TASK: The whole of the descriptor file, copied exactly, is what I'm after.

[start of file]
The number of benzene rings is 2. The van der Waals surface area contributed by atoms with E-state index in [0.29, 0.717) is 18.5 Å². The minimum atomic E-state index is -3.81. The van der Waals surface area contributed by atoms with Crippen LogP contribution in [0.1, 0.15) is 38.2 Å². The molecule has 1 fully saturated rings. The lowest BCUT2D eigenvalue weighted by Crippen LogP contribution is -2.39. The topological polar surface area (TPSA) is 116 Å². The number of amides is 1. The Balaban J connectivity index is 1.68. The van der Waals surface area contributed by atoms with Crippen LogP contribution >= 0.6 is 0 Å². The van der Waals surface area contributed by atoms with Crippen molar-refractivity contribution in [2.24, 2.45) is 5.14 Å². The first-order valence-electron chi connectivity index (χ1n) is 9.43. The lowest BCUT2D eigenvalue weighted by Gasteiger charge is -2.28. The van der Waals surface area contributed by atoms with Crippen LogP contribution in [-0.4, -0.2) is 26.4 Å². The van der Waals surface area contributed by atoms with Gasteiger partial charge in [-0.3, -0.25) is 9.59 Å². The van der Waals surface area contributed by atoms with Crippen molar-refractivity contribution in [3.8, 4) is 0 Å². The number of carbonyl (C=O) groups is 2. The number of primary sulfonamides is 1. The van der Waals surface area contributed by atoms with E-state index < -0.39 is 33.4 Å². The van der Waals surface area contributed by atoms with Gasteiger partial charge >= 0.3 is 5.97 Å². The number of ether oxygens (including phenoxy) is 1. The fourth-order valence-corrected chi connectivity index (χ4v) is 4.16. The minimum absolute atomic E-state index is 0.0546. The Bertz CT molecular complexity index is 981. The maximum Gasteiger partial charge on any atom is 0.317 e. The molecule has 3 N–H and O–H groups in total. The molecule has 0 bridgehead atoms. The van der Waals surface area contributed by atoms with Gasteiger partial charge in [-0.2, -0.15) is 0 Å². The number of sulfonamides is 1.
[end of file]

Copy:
The number of benzene rings is 2. The van der Waals surface area contributed by atoms with E-state index in [0.29, 0.717) is 18.5 Å². The minimum atomic E-state index is -3.81. The van der Waals surface area contributed by atoms with Crippen LogP contribution in [0.1, 0.15) is 38.2 Å². The molecule has 1 fully saturated rings. The lowest BCUT2D eigenvalue weighted by Crippen LogP contribution is -2.39. The topological polar surface area (TPSA) is 116 Å². The number of amides is 1. The Balaban J connectivity index is 1.68. The van der Waals surface area contributed by atoms with Crippen LogP contribution >= 0.6 is 0 Å². The van der Waals surface area contributed by atoms with Crippen molar-refractivity contribution in [2.24, 2.45) is 5.14 Å². The first-order valence-electron chi connectivity index (χ1n) is 9.43. The lowest BCUT2D eigenvalue weighted by Gasteiger charge is -2.28. The van der Waals surface area contributed by atoms with Crippen LogP contribution in [-0.4, -0.2) is 26.4 Å². The van der Waals surface area contributed by atoms with Gasteiger partial charge in [-0.3, -0.25) is 9.59 Å². The van der Waals surface area contributed by atoms with Crippen molar-refractivity contribution in [3.8, 4) is 0 Å². The number of carbonyl (C=O) groups is 2. The number of primary sulfonamides is 1. The van der Waals surface area contributed by atoms with E-state index < -0.39 is 33.4 Å². The van der Waals surface area contributed by atoms with Gasteiger partial charge >= 0.3 is 5.97 Å². The number of ether oxygens (including phenoxy) is 1. The fourth-order valence-corrected chi connectivity index (χ4v) is 4.16. The minimum absolute atomic E-state index is 0.0546. The Bertz CT molecular complexity index is 981. The maximum Gasteiger partial charge on any atom is 0.317 e. The molecule has 3 N–H and O–H groups in total. The molecule has 0 bridgehead atoms. The van der Waals surface area contributed by atoms with Gasteiger partial charge in [-0.2, -0.15) is 0 Å². The number of sulfonamides is 1.